The shape of the global pharmaceutical industry is well-established: a handful of large multi-nationals use a handful of large facilities to manufacture drugs which are then exported around the world.
But with some of the world’s most dynamic emerging economies keen to become less reliant on imports and the uncertain global economic climate driving “big-pharma” to eye-up new markets, many believe that the shape of the industry could change significantly in the years ahead.
Against this backdrop, the emerging field of “modular pharmaceutical manufacturing”, which enables the rapid and relatively low-cost off-site construction of pharmaceutical plants, is thought to be particularly promising.
A number of companies are exploring the concept. In US, Biologics Modular and Modular Partners both design bespoke modular facilities, whilst Swedish company Pharmadule has already developed biomanufacturing suites for a range of life science companies.
However, the latest entrant to this emerging field, GE Healthcare, claims that its recently launched Kubio concept, takes the technology to a whole new level.
Jointly developed with German engineering and construction firm M&W Group, and launched late last year, Kubio is a modular biopharmaceutical plant chiefly aimed at the production of vaccines and monoclonal antibodies; targeted drugs which are increasingly being used to treat a range of conditions including cancer, rheumatoid arthritis and crohns disease.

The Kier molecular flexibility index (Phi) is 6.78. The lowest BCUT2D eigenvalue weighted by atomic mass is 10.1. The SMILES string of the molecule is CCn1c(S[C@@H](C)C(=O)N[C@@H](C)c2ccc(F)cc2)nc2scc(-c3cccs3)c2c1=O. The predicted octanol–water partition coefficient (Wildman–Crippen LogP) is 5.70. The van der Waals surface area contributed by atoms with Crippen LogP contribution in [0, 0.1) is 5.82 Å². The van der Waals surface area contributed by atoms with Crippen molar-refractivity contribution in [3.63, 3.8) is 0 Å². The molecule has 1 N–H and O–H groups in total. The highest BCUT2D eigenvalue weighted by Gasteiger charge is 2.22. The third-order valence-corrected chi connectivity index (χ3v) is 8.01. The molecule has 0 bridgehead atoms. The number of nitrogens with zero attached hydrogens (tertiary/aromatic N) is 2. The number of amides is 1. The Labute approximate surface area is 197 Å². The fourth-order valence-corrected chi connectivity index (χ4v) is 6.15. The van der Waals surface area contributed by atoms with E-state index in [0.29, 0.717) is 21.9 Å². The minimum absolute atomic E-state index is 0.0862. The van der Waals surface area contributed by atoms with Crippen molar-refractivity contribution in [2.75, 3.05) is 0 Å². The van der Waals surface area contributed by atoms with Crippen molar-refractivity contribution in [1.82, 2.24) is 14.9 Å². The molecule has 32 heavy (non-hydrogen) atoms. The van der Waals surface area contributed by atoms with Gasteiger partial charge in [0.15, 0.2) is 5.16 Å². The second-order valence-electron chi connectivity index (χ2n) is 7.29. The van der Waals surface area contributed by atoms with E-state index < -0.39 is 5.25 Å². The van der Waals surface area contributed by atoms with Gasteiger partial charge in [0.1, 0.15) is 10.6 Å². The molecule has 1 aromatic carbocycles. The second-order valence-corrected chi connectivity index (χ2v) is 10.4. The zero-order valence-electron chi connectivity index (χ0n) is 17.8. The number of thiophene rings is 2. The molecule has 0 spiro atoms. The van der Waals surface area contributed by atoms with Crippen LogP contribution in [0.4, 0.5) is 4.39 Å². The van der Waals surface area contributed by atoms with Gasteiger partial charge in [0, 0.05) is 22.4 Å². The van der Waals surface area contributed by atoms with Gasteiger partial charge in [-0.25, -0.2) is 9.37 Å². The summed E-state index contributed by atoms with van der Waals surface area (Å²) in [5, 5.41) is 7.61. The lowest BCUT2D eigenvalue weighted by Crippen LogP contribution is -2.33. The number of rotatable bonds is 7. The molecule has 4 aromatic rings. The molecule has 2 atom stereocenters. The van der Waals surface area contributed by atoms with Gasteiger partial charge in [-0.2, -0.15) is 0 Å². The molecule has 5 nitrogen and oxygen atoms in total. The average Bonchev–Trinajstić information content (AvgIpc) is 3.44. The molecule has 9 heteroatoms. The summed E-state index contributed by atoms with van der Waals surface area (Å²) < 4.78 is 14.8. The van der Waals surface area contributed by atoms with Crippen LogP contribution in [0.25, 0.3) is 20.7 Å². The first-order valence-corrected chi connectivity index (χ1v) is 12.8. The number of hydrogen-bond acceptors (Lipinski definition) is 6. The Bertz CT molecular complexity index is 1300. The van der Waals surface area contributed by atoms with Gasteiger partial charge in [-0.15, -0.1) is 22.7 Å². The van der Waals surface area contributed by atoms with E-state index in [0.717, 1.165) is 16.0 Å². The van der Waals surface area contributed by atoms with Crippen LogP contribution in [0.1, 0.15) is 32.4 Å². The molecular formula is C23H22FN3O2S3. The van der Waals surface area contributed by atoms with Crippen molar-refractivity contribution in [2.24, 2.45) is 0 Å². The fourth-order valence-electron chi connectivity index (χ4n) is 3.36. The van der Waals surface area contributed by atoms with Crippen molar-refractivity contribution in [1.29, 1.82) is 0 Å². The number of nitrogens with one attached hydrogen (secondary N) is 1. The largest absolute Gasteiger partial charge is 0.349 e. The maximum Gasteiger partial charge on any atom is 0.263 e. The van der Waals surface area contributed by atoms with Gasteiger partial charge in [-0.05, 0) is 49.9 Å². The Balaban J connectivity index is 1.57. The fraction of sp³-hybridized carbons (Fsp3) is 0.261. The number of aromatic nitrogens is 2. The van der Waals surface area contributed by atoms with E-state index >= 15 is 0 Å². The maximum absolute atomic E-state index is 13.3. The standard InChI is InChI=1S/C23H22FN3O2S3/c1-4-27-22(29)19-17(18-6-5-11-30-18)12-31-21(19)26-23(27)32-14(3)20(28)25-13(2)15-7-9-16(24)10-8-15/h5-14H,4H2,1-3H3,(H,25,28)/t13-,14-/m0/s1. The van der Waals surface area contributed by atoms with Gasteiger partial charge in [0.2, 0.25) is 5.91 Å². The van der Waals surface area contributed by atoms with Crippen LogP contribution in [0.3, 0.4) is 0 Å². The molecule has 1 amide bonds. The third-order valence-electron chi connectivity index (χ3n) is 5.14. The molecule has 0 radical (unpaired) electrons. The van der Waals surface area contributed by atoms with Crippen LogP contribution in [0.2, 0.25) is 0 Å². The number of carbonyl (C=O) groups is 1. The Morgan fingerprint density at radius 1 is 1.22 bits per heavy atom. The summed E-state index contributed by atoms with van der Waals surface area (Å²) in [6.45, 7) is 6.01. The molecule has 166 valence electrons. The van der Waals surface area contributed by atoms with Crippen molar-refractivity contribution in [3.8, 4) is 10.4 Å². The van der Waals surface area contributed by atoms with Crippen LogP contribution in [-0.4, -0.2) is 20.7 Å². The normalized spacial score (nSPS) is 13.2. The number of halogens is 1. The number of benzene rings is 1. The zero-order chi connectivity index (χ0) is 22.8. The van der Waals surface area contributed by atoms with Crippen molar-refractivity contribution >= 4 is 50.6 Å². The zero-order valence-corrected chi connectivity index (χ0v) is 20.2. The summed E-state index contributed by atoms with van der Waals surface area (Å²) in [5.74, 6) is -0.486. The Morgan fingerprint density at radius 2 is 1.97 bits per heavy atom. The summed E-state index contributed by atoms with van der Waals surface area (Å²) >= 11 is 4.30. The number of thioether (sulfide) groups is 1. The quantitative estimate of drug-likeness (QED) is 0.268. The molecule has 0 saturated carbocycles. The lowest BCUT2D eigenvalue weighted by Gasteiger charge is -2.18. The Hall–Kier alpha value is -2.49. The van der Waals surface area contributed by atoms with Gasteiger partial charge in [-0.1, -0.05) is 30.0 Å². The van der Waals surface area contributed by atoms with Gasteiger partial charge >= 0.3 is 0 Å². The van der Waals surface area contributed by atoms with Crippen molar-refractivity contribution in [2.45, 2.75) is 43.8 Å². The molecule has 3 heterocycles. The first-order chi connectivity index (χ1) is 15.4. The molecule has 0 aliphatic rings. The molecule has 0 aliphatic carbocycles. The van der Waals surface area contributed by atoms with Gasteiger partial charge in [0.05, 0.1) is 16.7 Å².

Olivier Loeillot, who heads up GE Healthcare’s enterprise solutions division told The Engineer that by bringing together two of the world’s biggest hitters in their respective fields, the technology marries construction and process expertise in a way that few competing systems have managed so far.
It’s so much easier than appointing a local construction firm that may not have a clue about how to build a pharmaceutical manufacturing plant
Olivier Loeillot, GE Healthcare
Occupying a footprint of around 1200m2, made up of between 40 to 50 separate modules, and taking between 14 – 18 months to plan, design and build, Kubio is pre-fabricated off-site and delivered with a complete ready-to-use production line based on GE’s so-called Ready-to-Process, disposable technology.